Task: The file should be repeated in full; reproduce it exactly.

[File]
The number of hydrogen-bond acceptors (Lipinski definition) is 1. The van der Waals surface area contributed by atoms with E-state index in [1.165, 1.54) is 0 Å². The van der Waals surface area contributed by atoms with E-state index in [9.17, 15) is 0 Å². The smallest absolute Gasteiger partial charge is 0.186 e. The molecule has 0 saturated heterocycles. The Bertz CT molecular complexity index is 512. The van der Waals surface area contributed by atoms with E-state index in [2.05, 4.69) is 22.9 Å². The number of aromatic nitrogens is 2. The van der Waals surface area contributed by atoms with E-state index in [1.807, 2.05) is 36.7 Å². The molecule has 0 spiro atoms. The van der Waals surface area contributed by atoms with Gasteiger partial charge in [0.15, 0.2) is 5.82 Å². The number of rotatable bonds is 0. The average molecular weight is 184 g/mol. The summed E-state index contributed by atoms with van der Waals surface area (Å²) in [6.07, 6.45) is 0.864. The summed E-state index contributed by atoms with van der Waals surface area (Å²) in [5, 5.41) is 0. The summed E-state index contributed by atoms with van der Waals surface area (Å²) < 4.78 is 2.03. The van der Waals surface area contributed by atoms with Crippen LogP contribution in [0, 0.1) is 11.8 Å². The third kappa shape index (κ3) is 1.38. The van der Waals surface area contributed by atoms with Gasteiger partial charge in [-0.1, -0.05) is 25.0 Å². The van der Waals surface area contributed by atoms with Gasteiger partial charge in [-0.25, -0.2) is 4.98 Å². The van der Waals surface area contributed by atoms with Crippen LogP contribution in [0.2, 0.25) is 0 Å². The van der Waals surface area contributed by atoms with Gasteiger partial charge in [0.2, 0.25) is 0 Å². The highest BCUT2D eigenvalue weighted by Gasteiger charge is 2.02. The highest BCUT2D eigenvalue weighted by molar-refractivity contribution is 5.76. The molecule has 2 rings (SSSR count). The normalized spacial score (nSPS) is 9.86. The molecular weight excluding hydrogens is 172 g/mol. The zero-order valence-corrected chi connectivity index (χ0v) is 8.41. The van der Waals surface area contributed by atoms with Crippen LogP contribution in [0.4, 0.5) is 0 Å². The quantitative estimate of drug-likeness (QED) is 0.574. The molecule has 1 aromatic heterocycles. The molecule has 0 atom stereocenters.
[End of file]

The number of hydrogen-bond acceptors (Lipinski definition) is 1. The van der Waals surface area contributed by atoms with E-state index in [1.165, 1.54) is 0 Å². The van der Waals surface area contributed by atoms with E-state index in [9.17, 15) is 0 Å². The smallest absolute Gasteiger partial charge is 0.186 e. The molecule has 0 saturated heterocycles. The Bertz CT molecular complexity index is 512. The van der Waals surface area contributed by atoms with E-state index in [2.05, 4.69) is 22.9 Å². The number of aromatic nitrogens is 2. The van der Waals surface area contributed by atoms with E-state index in [1.807, 2.05) is 36.7 Å². The molecule has 0 spiro atoms. The van der Waals surface area contributed by atoms with Gasteiger partial charge in [0.15, 0.2) is 5.82 Å². The number of rotatable bonds is 0. The average molecular weight is 184 g/mol. The summed E-state index contributed by atoms with van der Waals surface area (Å²) in [6.07, 6.45) is 0.864. The summed E-state index contributed by atoms with van der Waals surface area (Å²) in [5, 5.41) is 0. The summed E-state index contributed by atoms with van der Waals surface area (Å²) < 4.78 is 2.03. The van der Waals surface area contributed by atoms with Crippen LogP contribution in [0, 0.1) is 11.8 Å². The third kappa shape index (κ3) is 1.38. The van der Waals surface area contributed by atoms with Gasteiger partial charge in [-0.1, -0.05) is 25.0 Å². The van der Waals surface area contributed by atoms with Gasteiger partial charge in [-0.25, -0.2) is 4.98 Å². The van der Waals surface area contributed by atoms with Crippen LogP contribution in [0.2, 0.25) is 0 Å². The van der Waals surface area contributed by atoms with Gasteiger partial charge in [0.2, 0.25) is 0 Å². The highest BCUT2D eigenvalue weighted by Gasteiger charge is 2.02. The highest BCUT2D eigenvalue weighted by molar-refractivity contribution is 5.76. The molecule has 2 rings (SSSR count). The normalized spacial score (nSPS) is 9.86. The molecular weight excluding hydrogens is 172 g/mol. The zero-order valence-corrected chi connectivity index (χ0v) is 8.41. The van der Waals surface area contributed by atoms with Crippen LogP contribution in [0.4, 0.5) is 0 Å². The quantitative estimate of drug-likeness (QED) is 0.574. The molecule has 1 aromatic heterocycles. The molecule has 0 atom stereocenters.